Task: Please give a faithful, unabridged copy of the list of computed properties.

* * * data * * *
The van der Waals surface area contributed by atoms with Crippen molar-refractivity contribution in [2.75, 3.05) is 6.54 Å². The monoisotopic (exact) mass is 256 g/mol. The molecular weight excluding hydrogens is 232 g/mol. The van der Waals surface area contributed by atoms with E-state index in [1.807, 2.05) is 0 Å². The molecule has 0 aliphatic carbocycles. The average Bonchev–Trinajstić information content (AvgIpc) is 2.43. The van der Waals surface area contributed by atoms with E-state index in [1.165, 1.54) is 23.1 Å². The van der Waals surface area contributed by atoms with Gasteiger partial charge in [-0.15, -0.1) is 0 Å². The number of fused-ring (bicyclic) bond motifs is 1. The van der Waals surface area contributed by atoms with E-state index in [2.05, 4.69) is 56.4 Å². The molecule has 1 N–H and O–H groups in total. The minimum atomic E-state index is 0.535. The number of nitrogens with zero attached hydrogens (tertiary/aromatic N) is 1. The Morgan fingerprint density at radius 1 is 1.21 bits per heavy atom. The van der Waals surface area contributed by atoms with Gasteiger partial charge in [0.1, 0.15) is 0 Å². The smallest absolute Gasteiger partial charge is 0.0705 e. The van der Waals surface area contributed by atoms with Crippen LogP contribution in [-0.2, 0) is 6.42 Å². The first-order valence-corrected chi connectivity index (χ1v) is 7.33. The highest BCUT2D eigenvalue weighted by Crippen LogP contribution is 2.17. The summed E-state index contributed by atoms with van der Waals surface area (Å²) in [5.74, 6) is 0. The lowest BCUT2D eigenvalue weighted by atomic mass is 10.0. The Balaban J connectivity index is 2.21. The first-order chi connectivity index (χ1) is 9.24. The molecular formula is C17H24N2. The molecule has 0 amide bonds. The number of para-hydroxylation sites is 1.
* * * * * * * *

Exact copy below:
The van der Waals surface area contributed by atoms with Crippen molar-refractivity contribution in [2.75, 3.05) is 6.54 Å². The monoisotopic (exact) mass is 256 g/mol. The molecular weight excluding hydrogens is 232 g/mol. The van der Waals surface area contributed by atoms with E-state index in [1.807, 2.05) is 0 Å². The molecule has 0 aliphatic carbocycles. The average Bonchev–Trinajstić information content (AvgIpc) is 2.43. The van der Waals surface area contributed by atoms with E-state index in [1.165, 1.54) is 23.1 Å². The van der Waals surface area contributed by atoms with Gasteiger partial charge in [-0.15, -0.1) is 0 Å². The number of fused-ring (bicyclic) bond motifs is 1. The van der Waals surface area contributed by atoms with E-state index in [2.05, 4.69) is 56.4 Å². The molecule has 1 N–H and O–H groups in total. The minimum atomic E-state index is 0.535. The number of nitrogens with zero attached hydrogens (tertiary/aromatic N) is 1. The Morgan fingerprint density at radius 1 is 1.21 bits per heavy atom. The van der Waals surface area contributed by atoms with Gasteiger partial charge in [0.1, 0.15) is 0 Å². The smallest absolute Gasteiger partial charge is 0.0705 e. The van der Waals surface area contributed by atoms with Crippen LogP contribution in [-0.2, 0) is 6.42 Å². The first-order valence-corrected chi connectivity index (χ1v) is 7.33. The highest BCUT2D eigenvalue weighted by Crippen LogP contribution is 2.17. The summed E-state index contributed by atoms with van der Waals surface area (Å²) in [5.74, 6) is 0. The lowest BCUT2D eigenvalue weighted by atomic mass is 10.0. The Balaban J connectivity index is 2.21. The first-order chi connectivity index (χ1) is 9.24. The molecular formula is C17H24N2. The molecule has 0 amide bonds. The number of para-hydroxylation sites is 1.